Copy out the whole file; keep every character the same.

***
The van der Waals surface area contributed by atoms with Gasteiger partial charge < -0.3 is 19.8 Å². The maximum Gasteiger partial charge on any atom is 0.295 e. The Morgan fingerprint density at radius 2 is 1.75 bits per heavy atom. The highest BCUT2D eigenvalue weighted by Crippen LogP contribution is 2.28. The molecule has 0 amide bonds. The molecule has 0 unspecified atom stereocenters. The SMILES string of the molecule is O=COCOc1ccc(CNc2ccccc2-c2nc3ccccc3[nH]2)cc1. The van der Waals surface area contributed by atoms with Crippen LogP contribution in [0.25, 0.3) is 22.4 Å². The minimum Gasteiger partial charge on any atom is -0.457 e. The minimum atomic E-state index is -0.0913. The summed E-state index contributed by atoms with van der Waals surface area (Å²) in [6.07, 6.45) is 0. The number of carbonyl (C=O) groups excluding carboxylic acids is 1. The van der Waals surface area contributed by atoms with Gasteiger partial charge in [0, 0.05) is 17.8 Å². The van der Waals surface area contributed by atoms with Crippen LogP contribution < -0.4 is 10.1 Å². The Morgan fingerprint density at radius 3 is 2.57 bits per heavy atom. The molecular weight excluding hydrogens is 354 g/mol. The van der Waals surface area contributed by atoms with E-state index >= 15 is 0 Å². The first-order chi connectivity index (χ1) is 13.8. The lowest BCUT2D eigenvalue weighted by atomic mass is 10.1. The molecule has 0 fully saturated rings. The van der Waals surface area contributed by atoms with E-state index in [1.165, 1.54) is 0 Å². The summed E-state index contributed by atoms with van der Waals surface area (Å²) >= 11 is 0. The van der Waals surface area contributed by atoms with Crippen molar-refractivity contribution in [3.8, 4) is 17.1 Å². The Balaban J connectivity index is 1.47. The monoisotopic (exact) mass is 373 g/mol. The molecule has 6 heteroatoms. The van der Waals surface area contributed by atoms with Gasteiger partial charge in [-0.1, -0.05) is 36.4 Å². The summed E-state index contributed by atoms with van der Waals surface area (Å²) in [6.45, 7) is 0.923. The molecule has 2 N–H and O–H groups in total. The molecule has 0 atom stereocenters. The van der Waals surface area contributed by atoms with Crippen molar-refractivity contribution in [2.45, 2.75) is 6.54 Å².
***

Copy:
The van der Waals surface area contributed by atoms with Gasteiger partial charge < -0.3 is 19.8 Å². The maximum Gasteiger partial charge on any atom is 0.295 e. The Morgan fingerprint density at radius 2 is 1.75 bits per heavy atom. The highest BCUT2D eigenvalue weighted by Crippen LogP contribution is 2.28. The molecule has 0 amide bonds. The molecule has 0 unspecified atom stereocenters. The SMILES string of the molecule is O=COCOc1ccc(CNc2ccccc2-c2nc3ccccc3[nH]2)cc1. The van der Waals surface area contributed by atoms with Crippen LogP contribution in [0.25, 0.3) is 22.4 Å². The minimum Gasteiger partial charge on any atom is -0.457 e. The minimum atomic E-state index is -0.0913. The summed E-state index contributed by atoms with van der Waals surface area (Å²) in [6.07, 6.45) is 0. The number of carbonyl (C=O) groups excluding carboxylic acids is 1. The van der Waals surface area contributed by atoms with Gasteiger partial charge in [0, 0.05) is 17.8 Å². The van der Waals surface area contributed by atoms with Crippen LogP contribution < -0.4 is 10.1 Å². The Morgan fingerprint density at radius 3 is 2.57 bits per heavy atom. The molecular weight excluding hydrogens is 354 g/mol. The van der Waals surface area contributed by atoms with E-state index >= 15 is 0 Å². The first-order chi connectivity index (χ1) is 13.8. The lowest BCUT2D eigenvalue weighted by atomic mass is 10.1. The molecule has 0 fully saturated rings. The van der Waals surface area contributed by atoms with E-state index in [1.165, 1.54) is 0 Å². The summed E-state index contributed by atoms with van der Waals surface area (Å²) >= 11 is 0. The van der Waals surface area contributed by atoms with Crippen molar-refractivity contribution in [3.8, 4) is 17.1 Å². The Balaban J connectivity index is 1.47. The monoisotopic (exact) mass is 373 g/mol. The molecule has 6 heteroatoms. The van der Waals surface area contributed by atoms with Gasteiger partial charge in [-0.1, -0.05) is 36.4 Å². The summed E-state index contributed by atoms with van der Waals surface area (Å²) in [6.45, 7) is 0.923. The molecule has 2 N–H and O–H groups in total. The molecule has 0 atom stereocenters. The van der Waals surface area contributed by atoms with Crippen molar-refractivity contribution in [2.45, 2.75) is 6.54 Å².